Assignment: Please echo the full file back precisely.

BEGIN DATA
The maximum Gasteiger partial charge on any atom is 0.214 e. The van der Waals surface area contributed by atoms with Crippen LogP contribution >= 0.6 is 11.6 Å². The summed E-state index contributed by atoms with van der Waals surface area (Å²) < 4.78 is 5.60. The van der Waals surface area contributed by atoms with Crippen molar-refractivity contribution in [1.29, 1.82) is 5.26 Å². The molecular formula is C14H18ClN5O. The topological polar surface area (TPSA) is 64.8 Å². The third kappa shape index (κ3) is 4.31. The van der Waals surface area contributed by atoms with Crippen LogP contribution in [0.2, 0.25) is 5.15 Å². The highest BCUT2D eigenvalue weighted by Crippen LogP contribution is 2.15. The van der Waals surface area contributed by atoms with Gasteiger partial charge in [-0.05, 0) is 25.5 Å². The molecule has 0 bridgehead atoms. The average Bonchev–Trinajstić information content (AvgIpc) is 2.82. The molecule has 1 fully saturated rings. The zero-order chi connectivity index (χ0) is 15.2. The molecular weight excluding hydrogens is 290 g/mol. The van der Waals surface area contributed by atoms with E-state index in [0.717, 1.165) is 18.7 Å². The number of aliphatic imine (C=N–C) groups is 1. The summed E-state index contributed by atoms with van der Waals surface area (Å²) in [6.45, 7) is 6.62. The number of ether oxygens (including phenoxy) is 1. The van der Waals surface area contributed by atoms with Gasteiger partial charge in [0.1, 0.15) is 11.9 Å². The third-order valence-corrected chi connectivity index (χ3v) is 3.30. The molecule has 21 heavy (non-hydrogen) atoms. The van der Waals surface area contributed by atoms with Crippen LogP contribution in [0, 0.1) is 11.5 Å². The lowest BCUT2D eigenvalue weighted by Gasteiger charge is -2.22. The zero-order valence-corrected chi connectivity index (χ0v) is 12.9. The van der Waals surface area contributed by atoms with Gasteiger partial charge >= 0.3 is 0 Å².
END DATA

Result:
The maximum Gasteiger partial charge on any atom is 0.214 e. The van der Waals surface area contributed by atoms with Crippen LogP contribution >= 0.6 is 11.6 Å². The summed E-state index contributed by atoms with van der Waals surface area (Å²) < 4.78 is 5.60. The van der Waals surface area contributed by atoms with Crippen molar-refractivity contribution in [1.29, 1.82) is 5.26 Å². The molecular formula is C14H18ClN5O. The topological polar surface area (TPSA) is 64.8 Å². The third kappa shape index (κ3) is 4.31. The van der Waals surface area contributed by atoms with Crippen LogP contribution in [0.2, 0.25) is 5.15 Å². The highest BCUT2D eigenvalue weighted by Crippen LogP contribution is 2.15. The van der Waals surface area contributed by atoms with Gasteiger partial charge in [-0.05, 0) is 25.5 Å². The molecule has 0 bridgehead atoms. The average Bonchev–Trinajstić information content (AvgIpc) is 2.82. The molecule has 1 fully saturated rings. The zero-order chi connectivity index (χ0) is 15.2. The molecular weight excluding hydrogens is 290 g/mol. The van der Waals surface area contributed by atoms with E-state index in [0.717, 1.165) is 18.7 Å². The number of aliphatic imine (C=N–C) groups is 1. The summed E-state index contributed by atoms with van der Waals surface area (Å²) in [6.45, 7) is 6.62. The number of ether oxygens (including phenoxy) is 1. The van der Waals surface area contributed by atoms with Gasteiger partial charge in [0.1, 0.15) is 11.9 Å². The third-order valence-corrected chi connectivity index (χ3v) is 3.30. The molecule has 21 heavy (non-hydrogen) atoms. The van der Waals surface area contributed by atoms with Crippen LogP contribution in [0, 0.1) is 11.5 Å². The lowest BCUT2D eigenvalue weighted by Gasteiger charge is -2.22. The zero-order valence-corrected chi connectivity index (χ0v) is 12.9. The van der Waals surface area contributed by atoms with Gasteiger partial charge >= 0.3 is 0 Å².